When Hilary was 6 the family moved to New York, where he learned "absolutely nothing, not even how to add or write script" at the progressive City and Country School.

 

He later floundered academically at the High School for Music and Art and at Friends Seminary, until his mother finally let him go to the Art Students League, where he studied with George Gross and Reginald Marsh.

 

In The Navy

 

"I never wanted to do anything but be an artist anyway," he said. "Marsh was a great draftsman who taught me how the bones and muscles moved around, and gave me a sense of action in drawing."

 

Later, drawing children's fashions for Saks Fifth Avenue newspaper ads, he found this background allowed him to work without a model, "really whipping out the drawings and having a lot of fun."

 

Mr. Knight was drafted into the Navy in 1944. "I was an 18-year-old midget," he said, "and a complete innocent. I remember trying to look invisible on the train to boot camp, and being totally amazed at how often the F-word was used."

 

He spent the war literally painting ships, and in a logistic support company that set up camps on Okinawa. "I had no idea what was going on. Sometimes I'd hear distant gunfire, but I was in another world, reading and drawing in my little tent and waiting to get out."

 

Stage Design: Short Run

 

Back home, a decision to become a stage designer led to an apprenticeship at the Ogunquit Playhouse in Maine, then run by George Abbott.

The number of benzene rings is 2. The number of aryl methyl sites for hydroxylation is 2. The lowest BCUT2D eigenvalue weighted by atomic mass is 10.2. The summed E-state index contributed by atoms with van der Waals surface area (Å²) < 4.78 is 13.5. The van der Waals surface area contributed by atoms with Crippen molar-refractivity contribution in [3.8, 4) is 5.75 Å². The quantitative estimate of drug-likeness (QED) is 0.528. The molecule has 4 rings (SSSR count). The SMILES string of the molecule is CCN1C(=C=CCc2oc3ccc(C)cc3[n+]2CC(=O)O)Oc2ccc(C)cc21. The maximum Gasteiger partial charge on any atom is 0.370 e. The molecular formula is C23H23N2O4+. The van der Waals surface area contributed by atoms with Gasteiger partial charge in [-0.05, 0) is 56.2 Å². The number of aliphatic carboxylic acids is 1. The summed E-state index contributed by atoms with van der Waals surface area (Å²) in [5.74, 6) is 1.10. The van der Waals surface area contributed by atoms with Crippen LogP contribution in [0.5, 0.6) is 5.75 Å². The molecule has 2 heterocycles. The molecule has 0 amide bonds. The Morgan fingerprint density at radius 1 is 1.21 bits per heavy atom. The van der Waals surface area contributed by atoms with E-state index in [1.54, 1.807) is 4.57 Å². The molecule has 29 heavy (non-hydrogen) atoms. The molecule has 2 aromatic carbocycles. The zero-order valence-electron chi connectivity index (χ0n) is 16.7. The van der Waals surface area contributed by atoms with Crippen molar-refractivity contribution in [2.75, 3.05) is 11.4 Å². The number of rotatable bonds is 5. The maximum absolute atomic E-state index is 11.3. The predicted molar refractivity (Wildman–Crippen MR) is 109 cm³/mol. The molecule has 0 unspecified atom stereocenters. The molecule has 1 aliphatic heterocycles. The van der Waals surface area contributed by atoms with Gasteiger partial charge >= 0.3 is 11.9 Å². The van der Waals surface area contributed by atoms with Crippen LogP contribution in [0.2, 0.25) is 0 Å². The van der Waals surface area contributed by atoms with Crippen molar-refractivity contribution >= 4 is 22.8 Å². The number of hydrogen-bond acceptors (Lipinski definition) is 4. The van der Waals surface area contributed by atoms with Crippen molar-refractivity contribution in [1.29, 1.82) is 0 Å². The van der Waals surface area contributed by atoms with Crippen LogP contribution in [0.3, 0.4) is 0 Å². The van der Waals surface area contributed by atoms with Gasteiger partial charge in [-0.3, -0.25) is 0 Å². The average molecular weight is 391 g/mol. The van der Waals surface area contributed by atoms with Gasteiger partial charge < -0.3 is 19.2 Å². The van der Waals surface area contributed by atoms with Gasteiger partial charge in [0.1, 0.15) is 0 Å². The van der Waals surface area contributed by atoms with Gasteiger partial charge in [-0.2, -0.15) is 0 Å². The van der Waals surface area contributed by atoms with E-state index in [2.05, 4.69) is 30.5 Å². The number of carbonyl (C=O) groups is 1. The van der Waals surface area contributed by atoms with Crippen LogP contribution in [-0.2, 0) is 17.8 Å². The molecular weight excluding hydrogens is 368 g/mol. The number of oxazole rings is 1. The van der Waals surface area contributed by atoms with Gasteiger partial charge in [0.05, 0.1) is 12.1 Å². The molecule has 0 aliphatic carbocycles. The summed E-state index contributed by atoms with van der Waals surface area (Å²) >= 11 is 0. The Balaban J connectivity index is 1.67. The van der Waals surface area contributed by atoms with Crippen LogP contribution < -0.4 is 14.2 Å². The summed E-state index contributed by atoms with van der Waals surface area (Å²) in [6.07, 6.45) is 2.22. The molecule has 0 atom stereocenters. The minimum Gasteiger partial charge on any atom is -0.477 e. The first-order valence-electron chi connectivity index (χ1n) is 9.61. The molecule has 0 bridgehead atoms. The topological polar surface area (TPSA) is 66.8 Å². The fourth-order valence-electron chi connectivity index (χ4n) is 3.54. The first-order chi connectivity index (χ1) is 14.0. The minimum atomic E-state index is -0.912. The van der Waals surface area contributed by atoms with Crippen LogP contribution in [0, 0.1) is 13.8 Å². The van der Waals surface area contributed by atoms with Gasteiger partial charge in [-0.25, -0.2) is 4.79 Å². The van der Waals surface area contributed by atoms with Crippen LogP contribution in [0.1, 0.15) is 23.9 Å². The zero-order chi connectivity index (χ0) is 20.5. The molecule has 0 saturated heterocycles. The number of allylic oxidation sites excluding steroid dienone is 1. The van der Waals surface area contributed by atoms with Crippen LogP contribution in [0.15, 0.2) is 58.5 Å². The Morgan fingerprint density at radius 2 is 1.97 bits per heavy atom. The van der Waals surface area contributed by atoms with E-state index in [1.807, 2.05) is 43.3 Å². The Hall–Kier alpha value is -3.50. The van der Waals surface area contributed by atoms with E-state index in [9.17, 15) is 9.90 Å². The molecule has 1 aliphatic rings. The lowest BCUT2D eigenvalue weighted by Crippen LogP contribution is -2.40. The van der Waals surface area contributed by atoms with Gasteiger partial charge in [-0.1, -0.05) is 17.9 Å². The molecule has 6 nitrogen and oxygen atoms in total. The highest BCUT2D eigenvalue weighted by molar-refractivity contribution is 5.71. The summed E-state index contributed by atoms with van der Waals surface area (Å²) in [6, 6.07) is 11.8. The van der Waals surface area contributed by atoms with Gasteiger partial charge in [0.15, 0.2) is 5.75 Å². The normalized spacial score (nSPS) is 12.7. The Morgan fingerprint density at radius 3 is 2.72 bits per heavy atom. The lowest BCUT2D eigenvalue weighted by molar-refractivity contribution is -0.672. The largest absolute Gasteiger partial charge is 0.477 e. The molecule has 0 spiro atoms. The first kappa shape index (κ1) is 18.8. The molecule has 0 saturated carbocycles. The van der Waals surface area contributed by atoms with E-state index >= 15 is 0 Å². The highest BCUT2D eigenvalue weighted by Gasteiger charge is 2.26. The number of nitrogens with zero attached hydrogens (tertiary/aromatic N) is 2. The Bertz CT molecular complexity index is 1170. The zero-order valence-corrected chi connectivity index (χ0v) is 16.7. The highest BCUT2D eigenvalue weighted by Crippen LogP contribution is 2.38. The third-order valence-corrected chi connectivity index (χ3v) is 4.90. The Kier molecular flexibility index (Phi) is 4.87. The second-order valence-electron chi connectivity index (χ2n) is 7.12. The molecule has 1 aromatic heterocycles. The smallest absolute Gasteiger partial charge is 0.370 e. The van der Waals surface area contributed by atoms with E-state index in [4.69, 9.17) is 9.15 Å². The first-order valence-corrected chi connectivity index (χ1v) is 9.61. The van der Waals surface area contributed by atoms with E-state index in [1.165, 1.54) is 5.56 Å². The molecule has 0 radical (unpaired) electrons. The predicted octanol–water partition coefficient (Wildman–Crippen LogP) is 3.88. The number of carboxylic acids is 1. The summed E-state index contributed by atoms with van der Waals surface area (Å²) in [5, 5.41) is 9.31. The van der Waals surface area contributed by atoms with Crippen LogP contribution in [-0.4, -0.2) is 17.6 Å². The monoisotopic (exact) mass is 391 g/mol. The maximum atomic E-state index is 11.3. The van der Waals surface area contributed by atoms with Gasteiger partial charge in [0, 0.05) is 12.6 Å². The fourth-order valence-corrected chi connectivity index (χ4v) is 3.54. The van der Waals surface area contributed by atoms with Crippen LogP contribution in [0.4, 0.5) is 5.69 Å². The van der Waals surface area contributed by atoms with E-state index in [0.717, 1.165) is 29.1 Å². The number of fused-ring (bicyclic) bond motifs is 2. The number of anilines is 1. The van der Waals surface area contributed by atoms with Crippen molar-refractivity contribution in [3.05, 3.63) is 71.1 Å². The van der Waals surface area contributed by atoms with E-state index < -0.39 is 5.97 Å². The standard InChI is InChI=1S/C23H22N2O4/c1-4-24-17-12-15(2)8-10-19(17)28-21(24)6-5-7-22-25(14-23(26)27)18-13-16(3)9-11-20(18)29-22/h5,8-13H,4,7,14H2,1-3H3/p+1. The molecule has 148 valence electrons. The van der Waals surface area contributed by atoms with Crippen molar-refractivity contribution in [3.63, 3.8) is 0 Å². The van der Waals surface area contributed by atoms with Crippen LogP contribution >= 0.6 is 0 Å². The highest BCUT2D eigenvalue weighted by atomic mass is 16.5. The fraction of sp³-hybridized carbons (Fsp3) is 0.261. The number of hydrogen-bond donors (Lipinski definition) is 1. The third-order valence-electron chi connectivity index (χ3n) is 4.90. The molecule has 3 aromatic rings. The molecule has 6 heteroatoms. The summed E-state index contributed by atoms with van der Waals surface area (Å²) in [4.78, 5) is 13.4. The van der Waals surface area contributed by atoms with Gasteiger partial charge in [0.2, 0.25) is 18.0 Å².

"Nancy Davis Reagan was in the company, and Ruth Chatterton, Jane Cowl, and Richard Widmark. Set designing and building was very hard work, and too big, somehow. I wanted to be back at a drawing board."

 

After studying art and decorative-art history at the New York School of Design, Mr. Knight took a job as a room renderer for the decorating firm Amster Yard Inc. "I did slightly over-the-top renderings of room designs that made them look impressive and flashy. It was fun," he said.

 

He recently completed an Eloise display at the Museum of the City of New York on upper Fifth Avenue, where "New York Toy Stories," an exhibit of New Yorkers' playthings, has just opened.

 

Museum, Gallery

 

Eloise, fittingly, is the only character with her very own installation: a recreation of her pink Plaza bedroom that includes real '50s room-service plates from the Plaza collection. "She's the quintessential New York kid," Mr. Knight said.

 

For this summer, East Hampton's Giraffics gallery is planning a three-person show of works by Mr. Knight and his artist-parents.

 

"It should be interesting," he said. "We all have wildly different styles."

 

"I was very influenced, however, by a huge painting of my mother's of a sassy little Victorian girl in a big pink bow. She's prettier than Eloise, but has her smart-aleck attitude."

 

"As my mother used to say, 'She knows how many beans make five.' "